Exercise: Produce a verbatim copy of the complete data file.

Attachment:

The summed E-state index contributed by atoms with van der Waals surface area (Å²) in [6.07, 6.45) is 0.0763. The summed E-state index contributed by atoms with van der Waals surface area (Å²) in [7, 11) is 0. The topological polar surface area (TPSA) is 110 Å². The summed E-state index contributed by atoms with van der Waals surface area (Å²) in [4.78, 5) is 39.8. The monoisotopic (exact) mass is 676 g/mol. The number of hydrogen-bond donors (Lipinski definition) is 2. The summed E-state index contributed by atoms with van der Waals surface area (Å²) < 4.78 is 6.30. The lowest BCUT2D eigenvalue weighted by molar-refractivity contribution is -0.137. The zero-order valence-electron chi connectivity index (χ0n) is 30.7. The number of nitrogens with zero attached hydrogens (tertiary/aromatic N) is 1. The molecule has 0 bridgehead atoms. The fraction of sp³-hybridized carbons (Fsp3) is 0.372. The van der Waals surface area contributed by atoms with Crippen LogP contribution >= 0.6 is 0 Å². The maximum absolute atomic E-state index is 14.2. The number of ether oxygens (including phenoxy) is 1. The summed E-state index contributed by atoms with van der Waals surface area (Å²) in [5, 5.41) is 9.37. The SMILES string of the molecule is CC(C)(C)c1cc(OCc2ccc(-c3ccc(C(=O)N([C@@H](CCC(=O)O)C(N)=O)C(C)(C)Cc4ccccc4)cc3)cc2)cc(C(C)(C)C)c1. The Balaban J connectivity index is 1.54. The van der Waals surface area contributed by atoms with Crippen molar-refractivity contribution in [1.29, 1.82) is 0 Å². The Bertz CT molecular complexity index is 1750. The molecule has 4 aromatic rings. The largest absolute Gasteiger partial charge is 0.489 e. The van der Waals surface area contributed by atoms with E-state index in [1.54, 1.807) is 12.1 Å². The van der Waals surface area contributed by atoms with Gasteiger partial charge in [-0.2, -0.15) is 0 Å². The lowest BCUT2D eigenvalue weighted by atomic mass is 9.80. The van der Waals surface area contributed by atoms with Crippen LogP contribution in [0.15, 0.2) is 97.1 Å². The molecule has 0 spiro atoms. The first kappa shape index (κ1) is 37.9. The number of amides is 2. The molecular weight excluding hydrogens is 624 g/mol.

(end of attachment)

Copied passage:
The summed E-state index contributed by atoms with van der Waals surface area (Å²) in [6.07, 6.45) is 0.0763. The summed E-state index contributed by atoms with van der Waals surface area (Å²) in [7, 11) is 0. The topological polar surface area (TPSA) is 110 Å². The summed E-state index contributed by atoms with van der Waals surface area (Å²) in [4.78, 5) is 39.8. The monoisotopic (exact) mass is 676 g/mol. The number of hydrogen-bond donors (Lipinski definition) is 2. The summed E-state index contributed by atoms with van der Waals surface area (Å²) < 4.78 is 6.30. The lowest BCUT2D eigenvalue weighted by molar-refractivity contribution is -0.137. The zero-order valence-electron chi connectivity index (χ0n) is 30.7. The number of nitrogens with zero attached hydrogens (tertiary/aromatic N) is 1. The molecule has 0 bridgehead atoms. The fraction of sp³-hybridized carbons (Fsp3) is 0.372. The van der Waals surface area contributed by atoms with Crippen LogP contribution >= 0.6 is 0 Å². The maximum absolute atomic E-state index is 14.2. The number of ether oxygens (including phenoxy) is 1. The summed E-state index contributed by atoms with van der Waals surface area (Å²) in [5, 5.41) is 9.37. The SMILES string of the molecule is CC(C)(C)c1cc(OCc2ccc(-c3ccc(C(=O)N([C@@H](CCC(=O)O)C(N)=O)C(C)(C)Cc4ccccc4)cc3)cc2)cc(C(C)(C)C)c1. The Balaban J connectivity index is 1.54. The van der Waals surface area contributed by atoms with Crippen molar-refractivity contribution in [1.29, 1.82) is 0 Å². The Bertz CT molecular complexity index is 1750. The molecule has 4 aromatic rings. The largest absolute Gasteiger partial charge is 0.489 e. The van der Waals surface area contributed by atoms with E-state index in [1.54, 1.807) is 12.1 Å². The van der Waals surface area contributed by atoms with Gasteiger partial charge in [-0.2, -0.15) is 0 Å². The lowest BCUT2D eigenvalue weighted by atomic mass is 9.80. The van der Waals surface area contributed by atoms with Crippen LogP contribution in [0.15, 0.2) is 97.1 Å². The molecule has 0 spiro atoms. The first kappa shape index (κ1) is 37.9. The number of amides is 2. The molecular weight excluding hydrogens is 624 g/mol.